Isn't the label "athiest" counteractive to your ultimate goal?

It’s abundantly clear that religion needs to be swept under the rug of folklore where it belongs. I feel I need to make that clear.

But my concern is that the people holding the broom right now call themselves “atheists”, and thereby instantly associate themselves with the one thing they don’t believe, albeit in a contrary position. I feel this is counter intuitive because in order to be an atheist, you need to study religion, which is what they want. I think that time would be better spent on… well… just about anything else… like making me a sandwich!

Wouldn’t it be better to come up with a label that speaks towards what you DO believe rather than what you DON’T?

Posted: October 2nd 2008

Dave Hitt www

It may be, but only because of the negative connotations religious people apply to it.

If we chose a different name for ourselves, those negative connotations would still be applied to it.

Several years ago there was a rather brief movement to call ourselves “Brights.” The idea was that we were a beacon of light to the world, not that we were “brighter” than believers. This was nonsense, of course – the connotations of the word would have made us look arrogant. The idea was tossed around briefly and, thankfully, rejected by most atheists.

As for coming up with a label describing what we do believe, we already have one. The only thing common among atheists is a lack of belief in gods, and we already have a word for that: Atheist.

Posted: October 10th 2008

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Reed Braden www

The other answers speak for me as well, so I won’t repeat them. I do, however, want to address this:

I feel this is counter intuitive because in order to be an atheist, you need to study religion, which is what they want.

I think the religious are actually scared when they see sceptics of any kind studying their holy scriptures. Whenever I meet theist friends or ministers for lunch or coffee, I make sure to show up before them and read my Bible as they come in. It’s always good for a laugh to see them try to hide their looks of fear.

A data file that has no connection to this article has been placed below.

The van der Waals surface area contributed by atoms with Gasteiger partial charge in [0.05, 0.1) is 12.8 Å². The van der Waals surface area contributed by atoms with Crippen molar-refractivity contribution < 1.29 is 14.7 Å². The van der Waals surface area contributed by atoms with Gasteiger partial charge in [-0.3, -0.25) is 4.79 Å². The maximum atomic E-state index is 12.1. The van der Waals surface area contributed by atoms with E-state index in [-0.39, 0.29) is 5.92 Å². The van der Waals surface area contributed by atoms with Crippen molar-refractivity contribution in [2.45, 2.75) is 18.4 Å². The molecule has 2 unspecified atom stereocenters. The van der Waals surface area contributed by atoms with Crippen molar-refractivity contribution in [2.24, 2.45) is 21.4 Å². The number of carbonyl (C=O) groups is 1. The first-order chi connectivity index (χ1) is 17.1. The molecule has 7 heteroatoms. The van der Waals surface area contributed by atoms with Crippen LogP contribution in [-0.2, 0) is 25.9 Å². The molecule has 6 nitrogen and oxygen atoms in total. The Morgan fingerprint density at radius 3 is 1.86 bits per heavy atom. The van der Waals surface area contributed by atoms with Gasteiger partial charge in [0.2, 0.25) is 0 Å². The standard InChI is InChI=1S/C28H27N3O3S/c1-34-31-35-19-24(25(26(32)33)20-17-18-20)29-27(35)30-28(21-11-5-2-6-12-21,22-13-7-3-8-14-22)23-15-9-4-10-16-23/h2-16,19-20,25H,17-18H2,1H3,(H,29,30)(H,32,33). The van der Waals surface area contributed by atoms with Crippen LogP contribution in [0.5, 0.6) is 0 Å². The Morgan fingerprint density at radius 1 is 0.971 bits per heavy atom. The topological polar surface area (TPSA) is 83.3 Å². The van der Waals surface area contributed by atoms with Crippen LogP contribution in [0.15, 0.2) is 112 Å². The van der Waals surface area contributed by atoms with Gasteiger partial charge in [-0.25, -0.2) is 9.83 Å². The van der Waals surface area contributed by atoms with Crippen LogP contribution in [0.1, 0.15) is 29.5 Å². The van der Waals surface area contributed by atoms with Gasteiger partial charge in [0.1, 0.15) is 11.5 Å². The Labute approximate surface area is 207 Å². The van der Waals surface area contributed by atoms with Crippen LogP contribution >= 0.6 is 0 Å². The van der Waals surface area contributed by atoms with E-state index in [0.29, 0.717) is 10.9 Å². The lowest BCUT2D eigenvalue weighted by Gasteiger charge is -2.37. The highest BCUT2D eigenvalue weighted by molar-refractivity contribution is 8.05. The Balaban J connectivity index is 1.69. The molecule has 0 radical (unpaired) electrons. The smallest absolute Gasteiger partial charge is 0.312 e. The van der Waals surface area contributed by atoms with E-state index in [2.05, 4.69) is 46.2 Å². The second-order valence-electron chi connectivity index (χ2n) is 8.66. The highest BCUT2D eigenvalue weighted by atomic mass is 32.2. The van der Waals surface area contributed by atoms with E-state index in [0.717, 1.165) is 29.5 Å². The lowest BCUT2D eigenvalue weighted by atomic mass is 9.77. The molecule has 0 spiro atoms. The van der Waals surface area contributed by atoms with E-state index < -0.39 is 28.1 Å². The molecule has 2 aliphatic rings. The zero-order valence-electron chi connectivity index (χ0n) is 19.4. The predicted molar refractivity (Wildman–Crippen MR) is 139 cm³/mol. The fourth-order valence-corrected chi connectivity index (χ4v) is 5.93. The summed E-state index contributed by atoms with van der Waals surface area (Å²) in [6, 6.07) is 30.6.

I think all Atheists should study religion. It’s foolish to be incompetent about the other side of any argument you might find yourself in contact with.

It’s also fun to make comparisons of LaVey’s Satanic Bible and the Holy Bible and point out the areas on LaVey’s book that are almost certainly morally superior to the Christian texts.

Posted: October 8th 2008

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I am a humanist.

I am also an atheist, but that label only comes out when I discuss religion.

Posted: October 5th 2008

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John Sargeant www

Secularist, humanist, Rawlesian, liberal, vegetarian, cyclist environmentalist, economist, free thinker.

Plenty of labels that come across when talking about public policy, a way of life or moral issues.

As Sam Harris has said, there is not always a need to wear your atheism on your sleeve to win an argument rationally. As a tactic, not falling into the atheist/theist trap is a winning one for public policy.

Thing is, it is not clear to a large number of people that religion is an antiquated and bizarre way of looking at the world – one that may be counter productive when facing humanity’s problems.

When you go beyond atheism then it descends into trying to herd cats. It is not enough of an idea for mass political mobilization.

But if there is one thing that may make more sense it is pushing secularism and it’s benefits to a free and equal society of liberty. That is one that can include more than atheists. Where numbers matter that could be the winning approach.

Posted: October 4th 2008

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SmartLX www

A great deal of atheists agree with you. I think the label is necessary as long as the subject of its negative exists.

To use a more extreme example, I would have been proud to call myself an abolitionist back when slavery was commonplace. Now that it isn’t (although it does persist in places), nobody bothers to use this label even though just about everybody is in favour of eliminating what slavery remains in the world.

In an ideal world, the word “atheist” will be used less and less as religion becomes less a part of our daily lives, until it is as obscure and unnecessary as the word “abolitionist”. Until then, I think we need it.

Posted: October 3rd 2008

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